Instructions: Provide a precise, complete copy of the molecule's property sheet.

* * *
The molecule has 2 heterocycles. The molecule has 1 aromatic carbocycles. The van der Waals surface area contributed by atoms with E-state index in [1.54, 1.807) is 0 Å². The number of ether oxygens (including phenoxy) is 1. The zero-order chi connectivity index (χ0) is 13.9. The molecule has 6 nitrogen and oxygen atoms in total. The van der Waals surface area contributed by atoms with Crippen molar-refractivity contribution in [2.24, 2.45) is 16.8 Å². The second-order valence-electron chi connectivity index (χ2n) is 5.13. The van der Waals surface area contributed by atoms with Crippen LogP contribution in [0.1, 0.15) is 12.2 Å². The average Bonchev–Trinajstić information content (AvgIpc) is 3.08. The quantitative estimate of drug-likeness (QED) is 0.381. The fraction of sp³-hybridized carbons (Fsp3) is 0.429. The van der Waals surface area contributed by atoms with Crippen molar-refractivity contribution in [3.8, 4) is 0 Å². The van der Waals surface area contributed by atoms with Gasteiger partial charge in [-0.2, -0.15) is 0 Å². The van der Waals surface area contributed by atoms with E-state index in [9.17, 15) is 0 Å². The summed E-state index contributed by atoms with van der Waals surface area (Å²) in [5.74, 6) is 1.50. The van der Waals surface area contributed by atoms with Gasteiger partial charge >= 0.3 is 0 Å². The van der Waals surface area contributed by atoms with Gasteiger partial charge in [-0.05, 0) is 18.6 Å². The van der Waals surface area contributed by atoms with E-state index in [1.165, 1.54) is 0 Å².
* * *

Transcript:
The molecule has 2 heterocycles. The molecule has 1 aromatic carbocycles. The van der Waals surface area contributed by atoms with E-state index in [1.54, 1.807) is 0 Å². The number of ether oxygens (including phenoxy) is 1. The zero-order chi connectivity index (χ0) is 13.9. The molecule has 6 nitrogen and oxygen atoms in total. The van der Waals surface area contributed by atoms with Crippen molar-refractivity contribution in [2.24, 2.45) is 16.8 Å². The second-order valence-electron chi connectivity index (χ2n) is 5.13. The van der Waals surface area contributed by atoms with Crippen LogP contribution in [0.1, 0.15) is 12.2 Å². The average Bonchev–Trinajstić information content (AvgIpc) is 3.08. The quantitative estimate of drug-likeness (QED) is 0.381. The fraction of sp³-hybridized carbons (Fsp3) is 0.429. The van der Waals surface area contributed by atoms with Crippen molar-refractivity contribution in [3.8, 4) is 0 Å². The van der Waals surface area contributed by atoms with Gasteiger partial charge in [-0.2, -0.15) is 0 Å². The van der Waals surface area contributed by atoms with E-state index in [9.17, 15) is 0 Å². The summed E-state index contributed by atoms with van der Waals surface area (Å²) in [5.74, 6) is 1.50. The van der Waals surface area contributed by atoms with Gasteiger partial charge >= 0.3 is 0 Å². The van der Waals surface area contributed by atoms with Gasteiger partial charge in [-0.05, 0) is 18.6 Å². The van der Waals surface area contributed by atoms with E-state index in [1.165, 1.54) is 0 Å².